United States District Court, District of Columbia
ROSEMARY M. COLLYER UNITED STATES DISTRICT JUDGE
Construction Company, Inc. (Grunley) was awarded the prime
construction contract (Contract) in 2014 for work related to
restoration of the Historic Center Building at St.
Elizabeth's West Campus for future occupation by the U.S.
Department of Homeland Security (DHS). Compl. [Dkt. 1] ¶
6. Grunley executed a payment bond with sureties Continental
Casualty Company and Liberty Mutual Insurance Company.
Id. ¶ 7. On or about November 23, 2015, Grunley
and Telligent Masonry, LLC (Telligent) agreed to a
subcontract by which Telligent was to perform masonry and
related work for compensation of $1, 725, 000.00.
Id. ¶ 8. At some point, Grunley directed
Telligent to perform additional work which raised the total
value of the subcontract to $2, 273, 984.83. Id.
date, Grunley has paid Telligent a total of $2, 159, 533.33,
which is $114, 451.50 short of the total subcontract value.
Id. ¶ 10. On April 17, 2019, Telligent filed
suit pursuant to the Miller Act, 40 U.S.C. §§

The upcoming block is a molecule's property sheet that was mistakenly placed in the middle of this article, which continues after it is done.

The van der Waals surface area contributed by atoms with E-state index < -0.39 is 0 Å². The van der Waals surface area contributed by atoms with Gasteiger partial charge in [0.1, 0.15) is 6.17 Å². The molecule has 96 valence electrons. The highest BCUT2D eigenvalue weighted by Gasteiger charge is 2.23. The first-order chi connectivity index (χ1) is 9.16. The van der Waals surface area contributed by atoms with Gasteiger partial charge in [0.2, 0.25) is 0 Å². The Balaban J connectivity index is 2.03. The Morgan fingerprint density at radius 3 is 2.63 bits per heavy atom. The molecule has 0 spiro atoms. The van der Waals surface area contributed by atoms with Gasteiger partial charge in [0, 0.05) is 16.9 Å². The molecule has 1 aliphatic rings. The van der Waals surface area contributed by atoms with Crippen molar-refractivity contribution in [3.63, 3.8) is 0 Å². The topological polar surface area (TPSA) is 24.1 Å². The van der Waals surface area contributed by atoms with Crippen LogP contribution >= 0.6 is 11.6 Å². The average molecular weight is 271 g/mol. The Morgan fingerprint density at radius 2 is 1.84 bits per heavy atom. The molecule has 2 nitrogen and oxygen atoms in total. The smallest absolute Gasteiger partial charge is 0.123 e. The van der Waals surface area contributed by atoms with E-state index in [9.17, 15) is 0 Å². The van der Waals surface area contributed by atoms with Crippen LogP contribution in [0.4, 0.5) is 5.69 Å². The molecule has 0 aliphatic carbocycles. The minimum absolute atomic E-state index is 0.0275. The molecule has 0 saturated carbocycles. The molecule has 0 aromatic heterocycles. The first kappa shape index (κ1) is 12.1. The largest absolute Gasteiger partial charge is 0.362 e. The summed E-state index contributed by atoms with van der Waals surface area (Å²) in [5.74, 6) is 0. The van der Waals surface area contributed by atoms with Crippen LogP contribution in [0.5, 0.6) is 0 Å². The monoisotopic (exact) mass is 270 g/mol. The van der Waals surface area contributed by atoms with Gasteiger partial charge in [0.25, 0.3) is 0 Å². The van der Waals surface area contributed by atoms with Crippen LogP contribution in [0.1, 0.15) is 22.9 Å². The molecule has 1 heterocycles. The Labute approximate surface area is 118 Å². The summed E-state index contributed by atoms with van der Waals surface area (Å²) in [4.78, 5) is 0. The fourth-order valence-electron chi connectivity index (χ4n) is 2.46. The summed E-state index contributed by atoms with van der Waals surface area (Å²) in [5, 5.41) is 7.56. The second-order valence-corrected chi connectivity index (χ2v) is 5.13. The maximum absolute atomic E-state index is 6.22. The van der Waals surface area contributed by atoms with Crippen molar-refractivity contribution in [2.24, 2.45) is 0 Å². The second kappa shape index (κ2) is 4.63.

3131-34,  against the two sureties to recover monies
allegedly due. Compl. ¶¶ 20-26. Grunley filed a
motion to intervene as of right or by permission pursuant to
Federal Rule of Civil Procedure 24; the Court granted the
motion to intervene as of right, but permitted Telligent to
file a motion to dismiss Grunley's counterclaims. See
Order [Dkt. 13]. On July 17, 2019, Telligent moved to dismiss
Grunley's counterclaims for lack of subject-matter
jurisdiction, or, in the alternative, under the theory of
forum non conveniens. The motion is ripe for
to Federal Rule of Civil Procedure 12(b)(1), a defendant may
move to dismiss a complaint, or any portion thereof, for lack
of subject-matter jurisdiction. Fed.R.Civ.P. 12(b)(1). When
reviewing a motion to dismiss for lack of jurisdiction under
Rule 12(b)(1), a court must “assume the truth of all
material factual allegations in the complaint and
‘construe the complaint liberally, granting plaintiff
the benefit of all inferences that can be derived from the